If you are able, please kneel and let us repent of this treason against God Almighty.
Save me entirely from sin. I know I am righteous through the righteousness of another, but I pant and pine for likeness to thyself; I am thy child and should bear thy image, Enable me to recognize my death unto sin; When it tempts me may I be deaf unto its voice.
Deliver me from the invasion as well as the dominion of sin. Grant me to walk as Christ walked, to live in the newness of his life, the life of love, the life of faith, the life of holiness. I abhor my body of death, its indolence, envy, meanness, pride.
Forgive, and kill these vices, have mercy on my unbelief, on my corrupt and wandering heart. When thy blessings come I begin to idolize them, and set my affection on some beloved object —children, friends, wealth, honour; Cleanse this spiritual adultery and give me chastity; close my heart to all but thee. Sin is my greatest curse; Let thy victory be apparent to my consciousness, and displayed in my life.
Help me to be always devoted, confident, obedient, resigned, childlike in my trust of thee, to love thee with soul, body, mind, strength, to love my fellow-man as I love myself, to be saved from unregenerate temper, hard thoughts, slanderous words, meanness, unkind manners, to master my tongue and keep the door of my lips. Fill me with grace daily, that my life be a fountain of sweet water.
From The Valley of Vision, titled “A cry for deliverance”.
Please join me in standing, and listen to the comforting assurance of the grace of God, promised in the gospel to all that believe:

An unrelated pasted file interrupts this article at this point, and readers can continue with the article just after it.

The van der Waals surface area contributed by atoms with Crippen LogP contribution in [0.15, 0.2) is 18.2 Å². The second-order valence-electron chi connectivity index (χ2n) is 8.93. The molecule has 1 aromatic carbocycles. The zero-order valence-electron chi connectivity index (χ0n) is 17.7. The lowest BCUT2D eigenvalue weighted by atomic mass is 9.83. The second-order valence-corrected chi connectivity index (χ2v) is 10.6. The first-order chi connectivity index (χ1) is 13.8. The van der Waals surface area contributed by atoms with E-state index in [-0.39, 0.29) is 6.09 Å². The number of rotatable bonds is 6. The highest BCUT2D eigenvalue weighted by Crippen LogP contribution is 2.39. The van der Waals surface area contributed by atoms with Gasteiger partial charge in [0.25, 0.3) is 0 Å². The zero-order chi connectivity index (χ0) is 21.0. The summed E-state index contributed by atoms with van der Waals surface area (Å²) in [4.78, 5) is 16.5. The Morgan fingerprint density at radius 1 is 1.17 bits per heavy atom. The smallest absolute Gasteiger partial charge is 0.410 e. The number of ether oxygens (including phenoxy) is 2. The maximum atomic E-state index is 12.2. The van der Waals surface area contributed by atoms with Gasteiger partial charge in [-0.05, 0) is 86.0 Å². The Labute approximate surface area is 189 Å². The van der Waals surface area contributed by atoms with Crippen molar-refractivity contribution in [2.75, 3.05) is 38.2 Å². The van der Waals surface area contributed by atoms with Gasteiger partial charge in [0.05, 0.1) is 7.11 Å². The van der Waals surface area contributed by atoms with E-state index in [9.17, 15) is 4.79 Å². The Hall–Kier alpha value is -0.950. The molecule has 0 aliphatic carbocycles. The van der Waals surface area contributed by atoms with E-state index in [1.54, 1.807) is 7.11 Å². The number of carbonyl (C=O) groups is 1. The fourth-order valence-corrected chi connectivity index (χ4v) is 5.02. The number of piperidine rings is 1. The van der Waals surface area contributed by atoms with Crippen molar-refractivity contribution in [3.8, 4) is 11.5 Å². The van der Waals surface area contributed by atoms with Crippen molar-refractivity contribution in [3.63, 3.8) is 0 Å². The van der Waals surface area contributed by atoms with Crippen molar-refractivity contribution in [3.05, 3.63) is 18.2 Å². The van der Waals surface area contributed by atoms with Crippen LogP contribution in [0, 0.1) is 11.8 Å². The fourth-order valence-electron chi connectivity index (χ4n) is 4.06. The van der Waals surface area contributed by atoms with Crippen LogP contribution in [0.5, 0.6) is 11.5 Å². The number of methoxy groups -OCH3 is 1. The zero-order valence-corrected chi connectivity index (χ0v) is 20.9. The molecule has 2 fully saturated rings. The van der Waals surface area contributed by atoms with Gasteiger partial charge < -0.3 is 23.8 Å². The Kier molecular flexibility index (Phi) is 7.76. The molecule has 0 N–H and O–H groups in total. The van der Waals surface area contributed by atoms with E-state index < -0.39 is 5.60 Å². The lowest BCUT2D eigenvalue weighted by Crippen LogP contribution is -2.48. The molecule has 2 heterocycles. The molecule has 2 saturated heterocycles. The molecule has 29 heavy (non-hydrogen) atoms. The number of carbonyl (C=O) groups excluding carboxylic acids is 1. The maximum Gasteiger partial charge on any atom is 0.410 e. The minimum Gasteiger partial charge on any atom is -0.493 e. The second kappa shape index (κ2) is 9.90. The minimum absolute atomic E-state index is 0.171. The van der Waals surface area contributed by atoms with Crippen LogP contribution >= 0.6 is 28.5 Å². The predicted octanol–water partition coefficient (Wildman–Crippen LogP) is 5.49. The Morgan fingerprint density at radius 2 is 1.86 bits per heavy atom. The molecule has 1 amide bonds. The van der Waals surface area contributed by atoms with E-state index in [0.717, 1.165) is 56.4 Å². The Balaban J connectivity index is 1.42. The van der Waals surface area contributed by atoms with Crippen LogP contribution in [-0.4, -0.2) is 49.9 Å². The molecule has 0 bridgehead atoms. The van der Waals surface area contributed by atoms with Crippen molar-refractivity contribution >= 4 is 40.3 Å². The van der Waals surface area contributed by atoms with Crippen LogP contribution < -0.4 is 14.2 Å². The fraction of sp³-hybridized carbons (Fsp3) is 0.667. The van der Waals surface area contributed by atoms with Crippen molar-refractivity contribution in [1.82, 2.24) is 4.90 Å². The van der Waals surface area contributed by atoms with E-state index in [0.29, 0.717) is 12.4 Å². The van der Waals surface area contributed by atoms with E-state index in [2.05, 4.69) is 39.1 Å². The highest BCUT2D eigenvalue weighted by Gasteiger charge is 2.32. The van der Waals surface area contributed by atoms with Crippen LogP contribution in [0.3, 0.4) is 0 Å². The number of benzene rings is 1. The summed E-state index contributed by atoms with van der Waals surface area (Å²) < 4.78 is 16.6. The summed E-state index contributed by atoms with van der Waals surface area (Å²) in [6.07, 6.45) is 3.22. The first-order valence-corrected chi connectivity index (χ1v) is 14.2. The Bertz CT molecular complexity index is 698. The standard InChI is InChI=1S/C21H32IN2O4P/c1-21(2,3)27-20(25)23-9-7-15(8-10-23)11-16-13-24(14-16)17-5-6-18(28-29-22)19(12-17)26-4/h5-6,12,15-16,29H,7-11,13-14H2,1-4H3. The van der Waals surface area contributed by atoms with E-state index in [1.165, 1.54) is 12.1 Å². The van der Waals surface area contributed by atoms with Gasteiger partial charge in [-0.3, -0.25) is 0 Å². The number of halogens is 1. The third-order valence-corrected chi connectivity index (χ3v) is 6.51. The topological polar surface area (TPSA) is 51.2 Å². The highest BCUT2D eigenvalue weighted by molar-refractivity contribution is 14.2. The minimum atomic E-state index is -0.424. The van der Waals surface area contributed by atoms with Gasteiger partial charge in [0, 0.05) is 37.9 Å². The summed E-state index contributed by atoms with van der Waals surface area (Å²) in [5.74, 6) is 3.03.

Revelation 21: 1-4 Then I saw a new heaven and a new earth; for the first heaven and the first earth passed away, and there is no longer any sea. 2 And I saw the holy city, New Jerusalem, coming down out of heaven from God, made ready as a bride adorned for her husband. 3 And I heard a loud voice from the throne, saying, “Behold, the tabernacle of God is among men, and He will dwell among them, and they shall be His people, and God Himself will be among them, 4 and He will wipe away every tear from their eyes; and there will no longer be any death; there will no longer be any mourning, or crying, or pain; the first things have passed away.”
To all those who thus repent and seek Jesus Christ for their salvation, your sins are forgiven in the name of the Father, and of the Son, and of the Holy Spirit. Amen. Lift up your hearts!
(From the 03/08/2020 liturgy of Sovereign King Church written by Aaron Sabie.)